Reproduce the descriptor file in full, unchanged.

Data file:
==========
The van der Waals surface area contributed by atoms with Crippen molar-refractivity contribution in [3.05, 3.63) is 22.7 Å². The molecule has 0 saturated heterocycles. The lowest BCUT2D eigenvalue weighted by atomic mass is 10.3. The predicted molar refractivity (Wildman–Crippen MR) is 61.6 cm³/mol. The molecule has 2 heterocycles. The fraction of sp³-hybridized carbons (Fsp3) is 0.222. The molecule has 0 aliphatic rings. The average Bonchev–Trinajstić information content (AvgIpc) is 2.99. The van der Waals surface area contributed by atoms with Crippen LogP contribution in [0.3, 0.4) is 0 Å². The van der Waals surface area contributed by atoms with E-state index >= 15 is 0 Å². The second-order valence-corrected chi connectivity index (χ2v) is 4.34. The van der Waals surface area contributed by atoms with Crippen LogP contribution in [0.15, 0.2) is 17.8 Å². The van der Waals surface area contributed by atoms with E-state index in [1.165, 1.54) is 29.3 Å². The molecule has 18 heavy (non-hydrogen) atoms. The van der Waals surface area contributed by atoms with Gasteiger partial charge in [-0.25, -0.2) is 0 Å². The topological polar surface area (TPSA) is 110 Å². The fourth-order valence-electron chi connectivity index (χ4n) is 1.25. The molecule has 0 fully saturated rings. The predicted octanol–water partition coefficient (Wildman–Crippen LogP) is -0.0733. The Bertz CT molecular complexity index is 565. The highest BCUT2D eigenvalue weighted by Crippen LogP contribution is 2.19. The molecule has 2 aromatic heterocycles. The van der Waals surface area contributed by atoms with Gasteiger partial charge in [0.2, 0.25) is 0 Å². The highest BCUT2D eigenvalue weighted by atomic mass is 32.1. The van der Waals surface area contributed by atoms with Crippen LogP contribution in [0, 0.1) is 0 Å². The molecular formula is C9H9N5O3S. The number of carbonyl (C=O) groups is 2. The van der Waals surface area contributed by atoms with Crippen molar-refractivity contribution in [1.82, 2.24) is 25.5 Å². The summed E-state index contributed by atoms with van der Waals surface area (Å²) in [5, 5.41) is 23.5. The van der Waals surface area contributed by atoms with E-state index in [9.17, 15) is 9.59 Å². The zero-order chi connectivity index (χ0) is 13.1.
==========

The van der Waals surface area contributed by atoms with Crippen molar-refractivity contribution in [3.05, 3.63) is 22.7 Å². The molecule has 0 saturated heterocycles. The lowest BCUT2D eigenvalue weighted by atomic mass is 10.3. The predicted molar refractivity (Wildman–Crippen MR) is 61.6 cm³/mol. The molecule has 2 heterocycles. The fraction of sp³-hybridized carbons (Fsp3) is 0.222. The molecule has 0 aliphatic rings. The average Bonchev–Trinajstić information content (AvgIpc) is 2.99. The van der Waals surface area contributed by atoms with Crippen LogP contribution in [0.3, 0.4) is 0 Å². The van der Waals surface area contributed by atoms with E-state index >= 15 is 0 Å². The second-order valence-corrected chi connectivity index (χ2v) is 4.34. The van der Waals surface area contributed by atoms with Crippen LogP contribution in [0.15, 0.2) is 17.8 Å². The van der Waals surface area contributed by atoms with E-state index in [1.165, 1.54) is 29.3 Å². The molecule has 18 heavy (non-hydrogen) atoms. The van der Waals surface area contributed by atoms with Gasteiger partial charge in [-0.25, -0.2) is 0 Å². The topological polar surface area (TPSA) is 110 Å². The fourth-order valence-electron chi connectivity index (χ4n) is 1.25. The molecule has 0 fully saturated rings. The predicted octanol–water partition coefficient (Wildman–Crippen LogP) is -0.0733. The Bertz CT molecular complexity index is 565. The highest BCUT2D eigenvalue weighted by Crippen LogP contribution is 2.19. The molecule has 2 aromatic heterocycles. The van der Waals surface area contributed by atoms with Gasteiger partial charge in [0.2, 0.25) is 0 Å². The highest BCUT2D eigenvalue weighted by atomic mass is 32.1. The van der Waals surface area contributed by atoms with Crippen LogP contribution in [0, 0.1) is 0 Å². The molecular formula is C9H9N5O3S. The number of carbonyl (C=O) groups is 2. The van der Waals surface area contributed by atoms with Crippen molar-refractivity contribution in [1.82, 2.24) is 25.5 Å². The summed E-state index contributed by atoms with van der Waals surface area (Å²) in [5, 5.41) is 23.5. The van der Waals surface area contributed by atoms with E-state index in [9.17, 15) is 9.59 Å². The zero-order chi connectivity index (χ0) is 13.1.